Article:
The rest of this manual will assume that readers are familiar with the basics of Julia and some fundamentals of graphics programming. To bring anyone who considers themselves not in this group up to speed, this section contains a crash course on programming basics needed to understand the rest of this manual.


The following terms may be unfamiliar to some.


To "invoke" a function means to execute it using a command, possibly providing arguments. For example, the second line in the following snippet invokes function foo:

foo(x) = println(x) # definition
foo(1234) # invocation

Instantiation, Construction

In Julia, for a type T, to create an actual object of this type, we need to call its constructor. This is a function that returns an object of that type:

struct T 
  function T() # constructor
    return new() 

We call an object returned by a constructor an instance of T. The act of creating an instance is called instantiation of T.

In the above, T() (the constructor, which is a function), instantiates an object of type T, then returns that instance.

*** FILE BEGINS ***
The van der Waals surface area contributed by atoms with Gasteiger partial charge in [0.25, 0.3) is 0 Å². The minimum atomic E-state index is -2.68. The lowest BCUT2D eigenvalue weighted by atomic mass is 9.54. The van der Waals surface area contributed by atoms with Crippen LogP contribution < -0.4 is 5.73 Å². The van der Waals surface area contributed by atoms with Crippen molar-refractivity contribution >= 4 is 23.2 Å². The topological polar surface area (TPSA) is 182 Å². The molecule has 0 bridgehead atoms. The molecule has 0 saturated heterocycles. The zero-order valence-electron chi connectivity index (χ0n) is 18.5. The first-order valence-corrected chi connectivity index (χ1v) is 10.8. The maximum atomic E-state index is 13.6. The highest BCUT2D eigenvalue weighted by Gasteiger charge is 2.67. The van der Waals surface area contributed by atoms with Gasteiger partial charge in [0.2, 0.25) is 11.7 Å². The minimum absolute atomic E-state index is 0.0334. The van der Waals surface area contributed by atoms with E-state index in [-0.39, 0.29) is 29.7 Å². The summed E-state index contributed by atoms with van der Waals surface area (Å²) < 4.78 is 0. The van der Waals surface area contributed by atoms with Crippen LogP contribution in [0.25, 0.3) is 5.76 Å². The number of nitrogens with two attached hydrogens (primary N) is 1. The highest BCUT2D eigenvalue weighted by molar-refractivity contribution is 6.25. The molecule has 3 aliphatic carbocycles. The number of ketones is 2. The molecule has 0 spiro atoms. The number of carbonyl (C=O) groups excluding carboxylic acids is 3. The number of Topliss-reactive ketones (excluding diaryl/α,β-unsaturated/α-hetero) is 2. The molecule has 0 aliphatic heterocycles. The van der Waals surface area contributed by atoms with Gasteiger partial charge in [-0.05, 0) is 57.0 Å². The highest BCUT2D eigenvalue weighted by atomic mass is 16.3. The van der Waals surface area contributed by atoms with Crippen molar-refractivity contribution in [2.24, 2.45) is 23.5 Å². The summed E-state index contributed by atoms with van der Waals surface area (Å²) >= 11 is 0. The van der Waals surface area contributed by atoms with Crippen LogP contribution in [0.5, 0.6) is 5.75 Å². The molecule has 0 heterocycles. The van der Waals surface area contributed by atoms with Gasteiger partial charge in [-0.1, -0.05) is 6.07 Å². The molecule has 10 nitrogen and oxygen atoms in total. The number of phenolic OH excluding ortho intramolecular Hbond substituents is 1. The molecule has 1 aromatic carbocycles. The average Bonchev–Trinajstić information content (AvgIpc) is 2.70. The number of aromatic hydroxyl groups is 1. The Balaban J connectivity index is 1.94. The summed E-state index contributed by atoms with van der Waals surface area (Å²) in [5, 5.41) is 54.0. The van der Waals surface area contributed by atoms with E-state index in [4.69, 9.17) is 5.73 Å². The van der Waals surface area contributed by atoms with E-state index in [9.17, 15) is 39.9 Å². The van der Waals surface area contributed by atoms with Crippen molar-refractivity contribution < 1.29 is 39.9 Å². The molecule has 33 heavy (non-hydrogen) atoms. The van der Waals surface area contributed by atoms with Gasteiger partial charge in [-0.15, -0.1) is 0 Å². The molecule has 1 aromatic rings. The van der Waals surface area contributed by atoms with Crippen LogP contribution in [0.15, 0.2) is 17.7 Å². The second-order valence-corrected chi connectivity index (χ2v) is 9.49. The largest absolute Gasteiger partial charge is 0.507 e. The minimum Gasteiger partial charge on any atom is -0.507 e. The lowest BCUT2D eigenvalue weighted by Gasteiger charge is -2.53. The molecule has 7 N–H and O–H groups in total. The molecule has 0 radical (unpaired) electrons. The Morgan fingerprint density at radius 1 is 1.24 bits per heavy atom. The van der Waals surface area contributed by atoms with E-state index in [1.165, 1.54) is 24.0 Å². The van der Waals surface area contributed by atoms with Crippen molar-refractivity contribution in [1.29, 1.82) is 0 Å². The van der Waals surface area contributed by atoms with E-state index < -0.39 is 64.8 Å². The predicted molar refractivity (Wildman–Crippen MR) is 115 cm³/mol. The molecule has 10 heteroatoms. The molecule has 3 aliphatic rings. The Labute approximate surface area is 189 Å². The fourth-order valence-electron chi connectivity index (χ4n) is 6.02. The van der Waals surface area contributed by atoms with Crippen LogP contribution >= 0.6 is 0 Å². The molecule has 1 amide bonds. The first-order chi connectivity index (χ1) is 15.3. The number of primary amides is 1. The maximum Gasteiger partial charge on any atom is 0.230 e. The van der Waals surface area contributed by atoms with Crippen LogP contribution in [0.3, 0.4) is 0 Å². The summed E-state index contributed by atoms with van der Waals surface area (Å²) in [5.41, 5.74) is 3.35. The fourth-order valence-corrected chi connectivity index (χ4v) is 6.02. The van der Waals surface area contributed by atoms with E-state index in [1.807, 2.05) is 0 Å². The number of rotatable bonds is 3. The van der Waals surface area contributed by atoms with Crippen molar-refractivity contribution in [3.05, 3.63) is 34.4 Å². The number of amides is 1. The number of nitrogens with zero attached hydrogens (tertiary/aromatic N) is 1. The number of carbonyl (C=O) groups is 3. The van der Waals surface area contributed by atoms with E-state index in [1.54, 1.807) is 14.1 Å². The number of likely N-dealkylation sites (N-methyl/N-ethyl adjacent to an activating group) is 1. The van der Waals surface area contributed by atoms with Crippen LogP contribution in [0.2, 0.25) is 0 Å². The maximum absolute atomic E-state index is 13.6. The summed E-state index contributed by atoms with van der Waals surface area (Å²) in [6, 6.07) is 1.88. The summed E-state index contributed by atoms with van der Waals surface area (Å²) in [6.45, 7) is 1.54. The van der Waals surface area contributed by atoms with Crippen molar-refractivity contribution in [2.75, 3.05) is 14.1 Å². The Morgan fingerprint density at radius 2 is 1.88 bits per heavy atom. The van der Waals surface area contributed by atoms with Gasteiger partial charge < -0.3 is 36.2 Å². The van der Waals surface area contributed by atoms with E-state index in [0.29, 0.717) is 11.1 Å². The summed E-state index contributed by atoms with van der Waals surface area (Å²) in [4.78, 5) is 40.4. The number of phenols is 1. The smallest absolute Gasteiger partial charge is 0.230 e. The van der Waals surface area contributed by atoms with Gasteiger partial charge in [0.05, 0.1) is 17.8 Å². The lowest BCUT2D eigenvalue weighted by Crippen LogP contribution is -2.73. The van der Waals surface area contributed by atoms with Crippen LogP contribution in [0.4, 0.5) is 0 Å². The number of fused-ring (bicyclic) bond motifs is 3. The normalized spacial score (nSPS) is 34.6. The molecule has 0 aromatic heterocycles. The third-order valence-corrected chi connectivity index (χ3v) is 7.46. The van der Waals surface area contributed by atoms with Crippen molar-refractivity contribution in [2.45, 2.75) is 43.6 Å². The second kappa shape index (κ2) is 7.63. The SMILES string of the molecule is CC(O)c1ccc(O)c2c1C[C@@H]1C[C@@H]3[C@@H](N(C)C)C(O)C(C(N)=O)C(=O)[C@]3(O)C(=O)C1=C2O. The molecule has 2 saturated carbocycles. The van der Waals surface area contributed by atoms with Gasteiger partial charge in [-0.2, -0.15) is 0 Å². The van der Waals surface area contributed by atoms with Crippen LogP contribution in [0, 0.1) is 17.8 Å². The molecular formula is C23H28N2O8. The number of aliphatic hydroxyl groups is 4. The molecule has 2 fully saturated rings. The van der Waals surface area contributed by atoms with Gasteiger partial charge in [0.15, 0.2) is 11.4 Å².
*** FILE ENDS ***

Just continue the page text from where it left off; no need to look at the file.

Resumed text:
"Scope" refers to where a variable is available after it is defined. For example, the following function introduces what is called a "hard scope", meaning we do not have access to any variable defined inside the function's scope, which is the block of code between function and end

function f(x) # hard scope begin
    y = x + 1
    return y
end # hard scope end

println(y) # errors because y not available, it was defined in hard scope

begin-end blocks are a "soft scope", meaning we can access definitions from within this soft scope from the outer scope:

begin # soft scope begin
    z = 1234
end # soft scope end

println(z) # works

A "global" variable is a variable that is defined in module scope. For example, in the following snippet, both a and b are defined in module scope:

a = 1234
module M
    b = "abcd"

This is because all Julia code is scoped in module Main. In the above, as scope is Main, while bs scope is Main.M. Both are global in respect to their module.